The first of the men’s and the remaining women’s quarter final’s served up varying spectacles in this ever engrossing US Open.
Ekaterina Makarova def Victoria Azarenka 6-4, 6-2
Azarenka’s reassuring run to the latter stages of a Slam came to a halt yesterday after finally coming up against an opponent playing top ten quality stuff. Makarova has flirted with the last four of majors before – including in Australia and Wimbledon this year – but here, still yet to drop a set in NYC she has gone one step further. A tight first set which saw Azarenka with the initial early break ultimately went the way of the Russian who reeled in her increasingly erratic foe.
The racquet smashing defending runner up Azarenka will now drop out of the top twenty – but on this evidence she will soon be back to the summit.
Serena Williams def Flavia Pennetta 6-3, 6-2
Make no mistake, this is the best Serena has been playing all year by a long, long way. Even in Australia, before that seemingly sudden exit, the American wasn’t hitting the ball with such power, confidence and smoothness. Her fellow 32 year old Pennetta – making a repeat appearance in the QF’s at Flushing Meadows had the brighter start via some sweet returns off a series of nervy Williams early serves.
But the five-time champ, who leads the pair’s h2h at 5-0 soon turned on her game and was back to her unplayable level of the last two years. Quick, powerful and happy to surge forward and take balls early and aggressively. On this form – and there’s still no guarantee that the American can maintain it – Serena will have something to cheer in 2014 after all.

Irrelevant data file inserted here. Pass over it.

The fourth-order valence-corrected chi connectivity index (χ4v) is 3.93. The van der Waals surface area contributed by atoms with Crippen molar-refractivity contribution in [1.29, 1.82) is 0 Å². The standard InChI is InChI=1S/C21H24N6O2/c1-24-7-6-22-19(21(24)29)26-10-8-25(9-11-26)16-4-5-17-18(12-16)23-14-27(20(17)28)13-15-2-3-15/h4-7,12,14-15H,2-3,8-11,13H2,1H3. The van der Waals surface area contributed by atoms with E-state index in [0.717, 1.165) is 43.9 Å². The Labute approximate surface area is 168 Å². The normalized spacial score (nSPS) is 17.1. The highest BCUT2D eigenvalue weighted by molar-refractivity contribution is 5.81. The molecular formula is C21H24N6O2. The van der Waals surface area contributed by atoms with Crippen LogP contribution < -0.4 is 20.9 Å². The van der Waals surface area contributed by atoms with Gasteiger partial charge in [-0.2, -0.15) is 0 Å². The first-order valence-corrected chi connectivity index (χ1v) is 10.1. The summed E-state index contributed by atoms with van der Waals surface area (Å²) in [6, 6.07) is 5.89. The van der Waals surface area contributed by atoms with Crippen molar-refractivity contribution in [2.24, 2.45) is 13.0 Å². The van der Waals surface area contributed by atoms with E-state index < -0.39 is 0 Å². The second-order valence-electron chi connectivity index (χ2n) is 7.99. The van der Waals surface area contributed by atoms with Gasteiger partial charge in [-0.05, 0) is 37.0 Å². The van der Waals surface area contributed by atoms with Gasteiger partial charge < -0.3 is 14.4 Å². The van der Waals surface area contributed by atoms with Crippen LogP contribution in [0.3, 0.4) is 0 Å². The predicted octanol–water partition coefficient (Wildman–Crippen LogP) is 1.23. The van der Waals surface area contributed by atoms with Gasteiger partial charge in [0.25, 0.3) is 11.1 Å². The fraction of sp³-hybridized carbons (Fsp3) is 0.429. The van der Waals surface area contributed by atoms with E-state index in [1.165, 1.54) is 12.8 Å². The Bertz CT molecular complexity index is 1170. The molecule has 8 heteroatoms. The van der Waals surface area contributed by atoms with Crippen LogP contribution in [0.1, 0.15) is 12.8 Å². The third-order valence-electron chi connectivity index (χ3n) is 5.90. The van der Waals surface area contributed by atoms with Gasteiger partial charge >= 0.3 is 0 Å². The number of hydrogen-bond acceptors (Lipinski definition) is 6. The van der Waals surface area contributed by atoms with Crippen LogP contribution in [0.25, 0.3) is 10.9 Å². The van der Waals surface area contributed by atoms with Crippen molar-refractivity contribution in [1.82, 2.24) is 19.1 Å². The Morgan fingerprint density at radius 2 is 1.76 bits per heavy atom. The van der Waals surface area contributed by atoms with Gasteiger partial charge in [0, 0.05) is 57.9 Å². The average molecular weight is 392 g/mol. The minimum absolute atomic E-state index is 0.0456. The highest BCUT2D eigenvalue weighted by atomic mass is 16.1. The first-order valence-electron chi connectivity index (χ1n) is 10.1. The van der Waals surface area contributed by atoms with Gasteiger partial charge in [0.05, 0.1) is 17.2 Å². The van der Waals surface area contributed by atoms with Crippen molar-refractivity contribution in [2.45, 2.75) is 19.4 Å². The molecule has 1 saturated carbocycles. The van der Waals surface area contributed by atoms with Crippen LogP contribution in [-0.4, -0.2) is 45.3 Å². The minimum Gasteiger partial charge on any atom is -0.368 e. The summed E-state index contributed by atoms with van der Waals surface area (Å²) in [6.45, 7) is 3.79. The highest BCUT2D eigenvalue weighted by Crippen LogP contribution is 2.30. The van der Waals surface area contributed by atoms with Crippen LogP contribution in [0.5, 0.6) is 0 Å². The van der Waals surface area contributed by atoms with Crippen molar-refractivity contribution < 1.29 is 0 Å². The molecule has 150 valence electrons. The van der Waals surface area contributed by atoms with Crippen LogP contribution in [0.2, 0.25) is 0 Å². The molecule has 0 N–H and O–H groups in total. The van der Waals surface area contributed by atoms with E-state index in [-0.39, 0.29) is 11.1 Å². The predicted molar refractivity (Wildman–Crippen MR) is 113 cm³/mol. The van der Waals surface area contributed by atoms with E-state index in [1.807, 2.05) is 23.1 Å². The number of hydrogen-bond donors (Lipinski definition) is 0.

Kei Nishikori def Stanislas Wawrinka 3-6, 7-5, 7-6(7), 6-7(5), 6-4
In a marathon encounter that lasted 4hrs and 15mins (Nishikori’s second consecutive 4hr+ duel) filled with shot-making and momentum shifts it was the Japanese who edged out the win. All five sets were tight encounters, with both players enjoying waves of momentum and numerous chances to take the match by the horns.
Nishikori becomes the first Japanese player in the Open Era to make a major Semi-Final and will need to recover from nine hours of match-play if he is to have any chance against his next opponent. Wawrinka will be disappointed of course, the Swiss had looked in the groove for the first time since Monte Carlo, and perhaps should’ve taken advantage of the tired Nishikori. It has still been a consistent and career-defining year.
Novak Djokovic def Andy Murray 7-6, 6-7,6-2, 6-4
In this clash of titans, the promised spectacle was delivered time and time again in two remarkable opening sets where each man forced the very best from one another. Murray was a joy to watch once more – confident and on the offensive – a world away from that truly dire Wimbledon exit against Dimitrov.
Unfortunately for the Scot, Djokovic has seemingly saved his best summer hardcourt season form for it’s final act.
It was not a perfect match, with almost identical amounts of errors and winners sprayed off each racquet, but the contest was never anything less than a gruelling, bloody battle. Murray’s body again letting him down come the final two sets as the irrepressible Novak simply charged forward relentlessly to an eighth consecutive semi-final appearance in the Big Apple.